Our skilled lawyers can help you understand exactly what your obligations are for a looming easement on your property – and your rights.

Fight for just compensation

If the government takes your land through eminent domain to use for an easement, there’s probably little you can do besides trying to ensure that you get the full value for it. An experienced eminent domain attorney will fight for you to receive just compensation for your property.

Our attorneys work on a contingency fee basis.2 That means we advance the costs of hiring any outside professionals who may be needed to build your case, such as appraisers, land surveyors, and civil engineers. They can provide their expert opinion about what your property is really worth, compared to what the government offered.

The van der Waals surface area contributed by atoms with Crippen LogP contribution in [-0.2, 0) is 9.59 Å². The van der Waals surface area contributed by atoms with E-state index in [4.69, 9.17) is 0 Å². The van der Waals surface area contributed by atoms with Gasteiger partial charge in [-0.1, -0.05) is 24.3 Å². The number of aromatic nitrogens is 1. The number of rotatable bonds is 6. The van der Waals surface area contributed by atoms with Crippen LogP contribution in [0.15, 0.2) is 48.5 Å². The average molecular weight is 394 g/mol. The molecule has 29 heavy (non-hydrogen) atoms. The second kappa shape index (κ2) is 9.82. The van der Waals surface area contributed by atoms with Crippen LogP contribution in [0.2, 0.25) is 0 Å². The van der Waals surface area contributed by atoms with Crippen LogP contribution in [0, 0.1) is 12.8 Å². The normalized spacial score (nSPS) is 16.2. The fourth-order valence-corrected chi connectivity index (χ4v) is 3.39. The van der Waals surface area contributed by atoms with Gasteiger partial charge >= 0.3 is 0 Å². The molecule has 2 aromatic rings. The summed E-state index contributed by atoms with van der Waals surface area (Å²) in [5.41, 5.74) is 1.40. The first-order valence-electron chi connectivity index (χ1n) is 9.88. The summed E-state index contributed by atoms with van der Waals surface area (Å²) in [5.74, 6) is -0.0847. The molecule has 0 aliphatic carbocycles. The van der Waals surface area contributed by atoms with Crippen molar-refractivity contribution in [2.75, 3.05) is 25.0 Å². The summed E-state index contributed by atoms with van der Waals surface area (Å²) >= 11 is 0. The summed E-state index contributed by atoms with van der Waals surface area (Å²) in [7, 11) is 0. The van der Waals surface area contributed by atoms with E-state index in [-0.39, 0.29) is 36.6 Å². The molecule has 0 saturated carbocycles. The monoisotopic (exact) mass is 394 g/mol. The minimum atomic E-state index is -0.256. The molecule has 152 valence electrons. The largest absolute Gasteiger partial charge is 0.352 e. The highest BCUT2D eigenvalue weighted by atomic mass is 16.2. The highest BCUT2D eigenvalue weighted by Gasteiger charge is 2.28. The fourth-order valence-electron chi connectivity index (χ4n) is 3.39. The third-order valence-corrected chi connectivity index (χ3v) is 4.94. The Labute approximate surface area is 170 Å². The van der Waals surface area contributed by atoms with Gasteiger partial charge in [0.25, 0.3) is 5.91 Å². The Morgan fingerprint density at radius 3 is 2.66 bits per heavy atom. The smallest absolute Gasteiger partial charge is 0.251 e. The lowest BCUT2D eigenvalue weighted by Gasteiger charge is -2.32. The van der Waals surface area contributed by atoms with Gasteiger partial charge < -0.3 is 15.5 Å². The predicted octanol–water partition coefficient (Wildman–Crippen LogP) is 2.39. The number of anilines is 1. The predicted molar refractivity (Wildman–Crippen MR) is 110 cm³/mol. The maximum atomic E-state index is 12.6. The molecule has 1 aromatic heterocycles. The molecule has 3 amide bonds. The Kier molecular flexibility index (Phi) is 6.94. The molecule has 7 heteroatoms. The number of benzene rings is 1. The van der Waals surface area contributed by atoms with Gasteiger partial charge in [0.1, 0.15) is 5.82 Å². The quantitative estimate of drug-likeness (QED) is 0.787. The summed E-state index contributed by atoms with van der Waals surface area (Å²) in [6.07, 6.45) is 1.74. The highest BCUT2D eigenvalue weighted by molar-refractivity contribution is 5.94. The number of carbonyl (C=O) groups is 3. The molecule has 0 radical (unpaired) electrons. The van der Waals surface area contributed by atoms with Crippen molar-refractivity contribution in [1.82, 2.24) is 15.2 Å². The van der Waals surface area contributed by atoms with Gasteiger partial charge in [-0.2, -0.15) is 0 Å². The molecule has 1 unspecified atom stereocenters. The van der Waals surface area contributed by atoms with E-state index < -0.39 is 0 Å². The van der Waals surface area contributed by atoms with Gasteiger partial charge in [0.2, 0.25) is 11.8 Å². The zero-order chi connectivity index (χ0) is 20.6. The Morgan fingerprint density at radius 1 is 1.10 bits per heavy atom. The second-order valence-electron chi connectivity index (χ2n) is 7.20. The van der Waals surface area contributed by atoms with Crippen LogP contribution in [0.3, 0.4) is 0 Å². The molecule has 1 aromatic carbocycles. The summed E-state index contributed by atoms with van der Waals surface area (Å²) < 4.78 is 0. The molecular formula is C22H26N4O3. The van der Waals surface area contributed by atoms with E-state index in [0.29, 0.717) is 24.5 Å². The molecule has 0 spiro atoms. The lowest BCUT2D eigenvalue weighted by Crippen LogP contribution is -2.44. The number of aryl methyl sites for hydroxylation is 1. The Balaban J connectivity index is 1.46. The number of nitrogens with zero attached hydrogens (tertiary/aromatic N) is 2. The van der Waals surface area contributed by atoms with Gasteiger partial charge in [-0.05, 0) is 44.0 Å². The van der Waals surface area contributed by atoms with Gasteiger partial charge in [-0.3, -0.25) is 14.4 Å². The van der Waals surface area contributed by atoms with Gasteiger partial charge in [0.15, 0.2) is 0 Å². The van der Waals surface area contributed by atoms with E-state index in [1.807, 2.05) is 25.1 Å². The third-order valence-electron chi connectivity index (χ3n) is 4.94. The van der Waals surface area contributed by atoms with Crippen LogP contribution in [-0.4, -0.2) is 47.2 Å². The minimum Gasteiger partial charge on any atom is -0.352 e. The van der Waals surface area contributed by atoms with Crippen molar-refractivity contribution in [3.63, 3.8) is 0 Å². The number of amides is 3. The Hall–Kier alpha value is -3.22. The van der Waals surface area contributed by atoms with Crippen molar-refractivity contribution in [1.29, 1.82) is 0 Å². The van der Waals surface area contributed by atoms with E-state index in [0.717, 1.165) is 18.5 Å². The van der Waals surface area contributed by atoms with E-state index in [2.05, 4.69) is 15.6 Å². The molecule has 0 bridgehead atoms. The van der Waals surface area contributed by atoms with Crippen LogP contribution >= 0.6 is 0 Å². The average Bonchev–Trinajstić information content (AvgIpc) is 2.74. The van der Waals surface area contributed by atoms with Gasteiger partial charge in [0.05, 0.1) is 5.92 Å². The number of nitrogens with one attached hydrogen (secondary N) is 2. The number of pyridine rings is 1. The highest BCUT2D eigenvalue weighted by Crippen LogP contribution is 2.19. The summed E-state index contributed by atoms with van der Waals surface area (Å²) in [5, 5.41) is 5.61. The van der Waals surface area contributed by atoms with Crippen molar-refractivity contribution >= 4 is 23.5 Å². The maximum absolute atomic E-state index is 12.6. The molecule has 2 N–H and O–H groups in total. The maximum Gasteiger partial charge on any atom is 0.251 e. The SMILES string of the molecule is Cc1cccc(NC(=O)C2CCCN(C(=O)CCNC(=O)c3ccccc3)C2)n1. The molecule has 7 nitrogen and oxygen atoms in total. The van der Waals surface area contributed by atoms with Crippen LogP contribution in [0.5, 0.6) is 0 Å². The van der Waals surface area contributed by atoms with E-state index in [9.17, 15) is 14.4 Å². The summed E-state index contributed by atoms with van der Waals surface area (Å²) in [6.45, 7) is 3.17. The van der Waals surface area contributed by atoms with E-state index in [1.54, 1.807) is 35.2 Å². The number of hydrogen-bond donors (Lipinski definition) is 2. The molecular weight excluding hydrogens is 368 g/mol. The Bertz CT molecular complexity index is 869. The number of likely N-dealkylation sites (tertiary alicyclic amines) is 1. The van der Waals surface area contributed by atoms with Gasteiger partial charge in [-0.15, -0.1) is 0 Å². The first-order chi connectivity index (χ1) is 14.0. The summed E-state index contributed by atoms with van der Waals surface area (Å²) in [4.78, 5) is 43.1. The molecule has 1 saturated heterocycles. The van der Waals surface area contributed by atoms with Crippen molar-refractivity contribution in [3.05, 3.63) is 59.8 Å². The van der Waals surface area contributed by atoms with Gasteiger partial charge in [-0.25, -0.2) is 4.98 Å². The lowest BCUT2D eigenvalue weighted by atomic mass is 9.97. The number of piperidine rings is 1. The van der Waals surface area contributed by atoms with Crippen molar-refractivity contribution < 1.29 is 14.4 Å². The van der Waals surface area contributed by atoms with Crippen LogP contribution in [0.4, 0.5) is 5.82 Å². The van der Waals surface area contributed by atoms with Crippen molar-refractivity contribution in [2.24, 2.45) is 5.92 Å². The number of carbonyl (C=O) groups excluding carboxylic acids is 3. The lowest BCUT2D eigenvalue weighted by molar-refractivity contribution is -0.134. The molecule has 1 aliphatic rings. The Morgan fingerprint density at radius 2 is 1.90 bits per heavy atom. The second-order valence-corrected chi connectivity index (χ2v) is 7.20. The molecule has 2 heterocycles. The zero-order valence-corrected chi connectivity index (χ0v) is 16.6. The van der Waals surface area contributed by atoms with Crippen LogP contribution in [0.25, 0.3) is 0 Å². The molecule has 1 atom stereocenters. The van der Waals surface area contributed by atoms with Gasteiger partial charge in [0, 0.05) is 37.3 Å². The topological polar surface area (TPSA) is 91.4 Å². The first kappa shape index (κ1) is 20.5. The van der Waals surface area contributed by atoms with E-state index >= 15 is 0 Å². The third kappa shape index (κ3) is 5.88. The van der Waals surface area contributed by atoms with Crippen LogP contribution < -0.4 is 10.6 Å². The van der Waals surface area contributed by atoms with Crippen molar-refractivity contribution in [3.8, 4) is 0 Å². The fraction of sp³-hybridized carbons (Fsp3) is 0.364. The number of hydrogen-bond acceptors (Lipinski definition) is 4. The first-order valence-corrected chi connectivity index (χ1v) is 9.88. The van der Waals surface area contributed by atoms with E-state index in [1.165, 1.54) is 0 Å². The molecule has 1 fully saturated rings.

And if we don’t get you additional compensation above the government’s initial offer, you owe us nothing. Guaranteed.2

And that’s just one of the ways that our firm can help you.

Why hire the Georgia Eminent Domain Law Firm

Our firm is completely devoted to eminent domain law. Several of the attorneys on our team once worked for a state Department of Transportation, handling some of the government’s biggest eminent domain cases. Now, they use that other-side knowledge to benefit property owners whose property is being taken through eminent domain.

On average, our clients get 3x the initial offer for their properties.1

Can I afford an attorney?

With the Georgia Eminent Domain Law Firm, you pay nothing up front, no hourly fee, and no attorney’s fee at all if we don’t increase your initial offer from the government.2

“I received more compensation than I thought possible.” —Mary T., happy client1

Is the government planning on taking an easement on your land? Call us today for a free case evaluation at 1-888-391-1339 or contact us online.